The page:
4 Phrases You Should Absolutely Never Say at Work

people in the office

Now, let’s start off with the absolute honest truth: the facts of professional relationships, the good, the bad and the ugly.

Working with team members on a project, or on day-to-day tasks can be tiring. Yes, it’s great to work with your colleagues and more often than not professional relationships flourish in in-house teams so much so that working friendships develop. But there are times when you’d rather tell your colleague to pick up the slack, rather than do the job for your work friend.

We’ve all been there, the phrase is literally on the tip of our tongues, we’re not quite sure how we’re going to manage our work schedule and someone drops in with a call for help; you’re the first call of support and you blurt out the infamous phrases that make your colleagues cringe.

Biting your tongue at work is a choice, there are factors you should always consider before expressing your truest feelings while in the office. Here are some phrases you should never say, with alternative expression to solve an uncomfortable situation:

1. The hardest hitter: “that’s not my job”

If you’ve worked in an office environment, or a group working environment in general, you’ve probably lost count of the times you’ve uttered these words, or at least thought them. Well, you might be justified in saying this, the job is not in your scope of work, you’re busy and can’t prioritize someone else’s responsibilities or maybe, it’s simply something you don’t want to do due to promotion reasons or capability limitations.

Any reason is justified but are you coming off as a sole ranger? What your colleagues might understand from “that’s not my job” is “I’m not interested in helping anyone, I’m only looking out for myself.” Whereas what you actually want to say is, “I can’t really prioritise that right now, I’ve got urgent responsibilities to tend to.”

It’s fine if you’re busy – that’s what you’re employed to do, so make sure you’re a team player. 15 minutes off your lunch break might help your overworked colleague pulling 60hr weeks.

2. The buzz kill: “we’ve already tried that”

Let’s imagine you work in a creative agency and you’re working on a Christmas campaign for one of your clients. You come up with an excellent strategy, prepare all the legwork and present it to your team, only to hear, “we’ve already tried that… it didn’t work.”

Hold up. What didn’t work exactly? How was this idea used? Why did the client refuse it? Why did it perform badly on social media? There are so many questions we need to answer before we turn down creative ideas or suggestions.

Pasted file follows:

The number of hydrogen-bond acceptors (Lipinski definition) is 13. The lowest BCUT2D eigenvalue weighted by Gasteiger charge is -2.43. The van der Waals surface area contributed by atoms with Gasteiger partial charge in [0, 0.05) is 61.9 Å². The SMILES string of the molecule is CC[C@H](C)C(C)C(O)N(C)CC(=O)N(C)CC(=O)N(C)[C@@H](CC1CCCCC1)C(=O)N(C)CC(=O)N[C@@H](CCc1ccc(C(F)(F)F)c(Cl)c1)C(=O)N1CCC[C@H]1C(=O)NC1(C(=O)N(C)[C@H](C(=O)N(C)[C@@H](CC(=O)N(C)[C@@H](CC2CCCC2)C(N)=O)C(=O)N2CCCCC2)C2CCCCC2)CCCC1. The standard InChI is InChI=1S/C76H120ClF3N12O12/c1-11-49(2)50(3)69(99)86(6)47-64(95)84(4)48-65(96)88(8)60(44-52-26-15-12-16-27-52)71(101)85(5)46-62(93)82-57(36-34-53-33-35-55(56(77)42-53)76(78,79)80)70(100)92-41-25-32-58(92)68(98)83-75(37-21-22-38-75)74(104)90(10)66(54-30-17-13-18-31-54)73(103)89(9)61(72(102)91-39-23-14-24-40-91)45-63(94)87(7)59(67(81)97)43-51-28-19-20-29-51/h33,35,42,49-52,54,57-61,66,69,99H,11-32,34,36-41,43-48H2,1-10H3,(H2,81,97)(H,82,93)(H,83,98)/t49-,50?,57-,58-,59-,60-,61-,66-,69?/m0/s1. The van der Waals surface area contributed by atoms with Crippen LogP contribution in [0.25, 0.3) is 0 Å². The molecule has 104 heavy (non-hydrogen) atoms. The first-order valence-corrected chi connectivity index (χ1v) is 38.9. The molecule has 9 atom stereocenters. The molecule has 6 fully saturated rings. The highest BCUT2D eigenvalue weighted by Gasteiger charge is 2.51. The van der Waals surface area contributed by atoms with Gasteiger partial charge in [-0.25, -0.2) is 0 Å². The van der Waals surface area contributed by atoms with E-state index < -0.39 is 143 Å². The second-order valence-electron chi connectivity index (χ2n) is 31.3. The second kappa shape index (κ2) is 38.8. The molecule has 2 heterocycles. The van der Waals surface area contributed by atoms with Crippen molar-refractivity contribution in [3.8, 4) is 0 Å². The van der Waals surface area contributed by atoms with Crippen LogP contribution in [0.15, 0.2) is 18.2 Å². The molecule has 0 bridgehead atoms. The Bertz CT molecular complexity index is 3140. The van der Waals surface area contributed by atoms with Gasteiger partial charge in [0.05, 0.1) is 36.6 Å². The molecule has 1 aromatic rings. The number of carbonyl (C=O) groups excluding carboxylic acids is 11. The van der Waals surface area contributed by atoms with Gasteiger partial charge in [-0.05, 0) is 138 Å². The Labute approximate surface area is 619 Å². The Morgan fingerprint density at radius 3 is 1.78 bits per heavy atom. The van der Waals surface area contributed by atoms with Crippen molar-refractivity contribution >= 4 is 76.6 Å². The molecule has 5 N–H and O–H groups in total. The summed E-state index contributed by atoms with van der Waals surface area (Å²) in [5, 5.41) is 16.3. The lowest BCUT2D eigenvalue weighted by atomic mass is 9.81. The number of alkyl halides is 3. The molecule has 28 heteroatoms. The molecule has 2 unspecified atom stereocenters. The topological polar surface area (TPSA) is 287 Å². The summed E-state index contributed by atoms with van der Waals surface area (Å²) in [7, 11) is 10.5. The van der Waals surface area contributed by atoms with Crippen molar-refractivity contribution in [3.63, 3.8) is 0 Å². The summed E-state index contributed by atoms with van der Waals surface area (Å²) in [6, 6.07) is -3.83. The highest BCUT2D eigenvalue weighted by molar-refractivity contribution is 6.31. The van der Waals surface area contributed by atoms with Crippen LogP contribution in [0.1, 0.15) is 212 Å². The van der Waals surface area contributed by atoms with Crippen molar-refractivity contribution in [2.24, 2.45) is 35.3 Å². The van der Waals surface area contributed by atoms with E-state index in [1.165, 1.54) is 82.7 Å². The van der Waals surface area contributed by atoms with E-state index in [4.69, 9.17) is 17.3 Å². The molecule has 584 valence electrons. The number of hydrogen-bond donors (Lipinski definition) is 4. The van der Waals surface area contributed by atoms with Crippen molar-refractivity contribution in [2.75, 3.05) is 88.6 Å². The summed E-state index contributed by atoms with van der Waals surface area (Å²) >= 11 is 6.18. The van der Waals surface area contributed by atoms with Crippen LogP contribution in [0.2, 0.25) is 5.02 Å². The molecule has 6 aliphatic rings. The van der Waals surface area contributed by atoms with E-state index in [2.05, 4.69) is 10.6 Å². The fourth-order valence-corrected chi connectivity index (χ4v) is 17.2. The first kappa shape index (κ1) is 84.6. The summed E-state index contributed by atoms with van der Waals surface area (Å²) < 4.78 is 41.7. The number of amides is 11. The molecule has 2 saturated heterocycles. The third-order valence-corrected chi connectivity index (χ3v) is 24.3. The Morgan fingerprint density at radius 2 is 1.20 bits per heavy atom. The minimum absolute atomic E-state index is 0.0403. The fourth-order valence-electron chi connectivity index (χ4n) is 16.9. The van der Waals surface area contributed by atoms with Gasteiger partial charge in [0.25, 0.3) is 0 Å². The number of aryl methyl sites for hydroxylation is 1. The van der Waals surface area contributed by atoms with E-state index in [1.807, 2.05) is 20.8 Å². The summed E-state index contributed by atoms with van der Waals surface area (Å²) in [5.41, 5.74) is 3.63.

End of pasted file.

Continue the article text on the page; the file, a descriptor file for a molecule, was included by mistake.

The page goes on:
Here’s what you hear from your colleagues when they shut you off: “your idea is not so great, it won’t work – why don’t you know that we’ve already tried this?” Instantly setting off doubt, disappointment and frustration in the team – never a creativity motivator.

What your colleagues should say is this, “Yes, I know what you’re thinking! We tried this already, and we didn’t get the results we hoped for.” That’s already less of a blow, setting the tone as, “we were on the same path but..”, rather than, “your ideas aren’t good enough!”

Remember, the stronger the team, the better the campaign proposal.

3. The rookie scare: “that’s not how we do it here”

Apart from sounding like a high school insult, the ghastly “we were here first” attitude is the firestarter to office cliques and favouritism. Your company should employ the attitude of a team, the new guys in the office might not know exactly how things work in your department or company but their 2 cents is worth considering.

The moment “that’s not how we do it here” is unleashed onto the office, newer, or less confident employees immediately think, “oh no! I’ve done something wrong – I’m going to get fired!” And that’s the worst mentality to promote in a team. Feeling as though you need to conform to an office culture when you see the bigger picture with a fresh pair of eyes is frustrating.

What you’d rather hear is: “hmm, we’ve never done it that way, let’s see if it works!” Accepting your suggestion’s possibility to fail or flourish is a great stand you can take to get on board with your new team.

4. The worst excuse: “we don’t have budget for that”

If you’re the money man in the company, or possibly even a manager with executive access to client and company budgets, choose your words wisely when talking of budgets. A company’s budget is primarily not every employee’s business – big companies would not need to have every one of their 100 employees know about their client’s budgets. Only a certain amount of people need to know these details.

To avoid saying things like, “we don’t have budget for that”,  set clear plans for your budget, create a transparent system where brand leaders and executives know what they can and cannot offer to their clients, based on allocated funds set for each project.

When it comes to the phrase “we don’t have budget for that”, used from an appraisal point of view, employees will feel disheartened and under-appreciated if their managers used this expression to justify their refusal of a pay rise.

There are so many ways you can misstep with your words, but general sensitivity towards your staff’s worth and efforts should always be adopted. Learning what your employees, colleagues and even superiors require in terms of your professional conduct might be difficult to understand, but standard etiquette often goes a long way.

If you’re ever in doubt about how your next words will be received, think of a more acceptable way to communicate your feelings or situation. Take your time, breathe and put yourself in the other person’s shoes, you never know, you might be on the receiving end on a busy day at the office.


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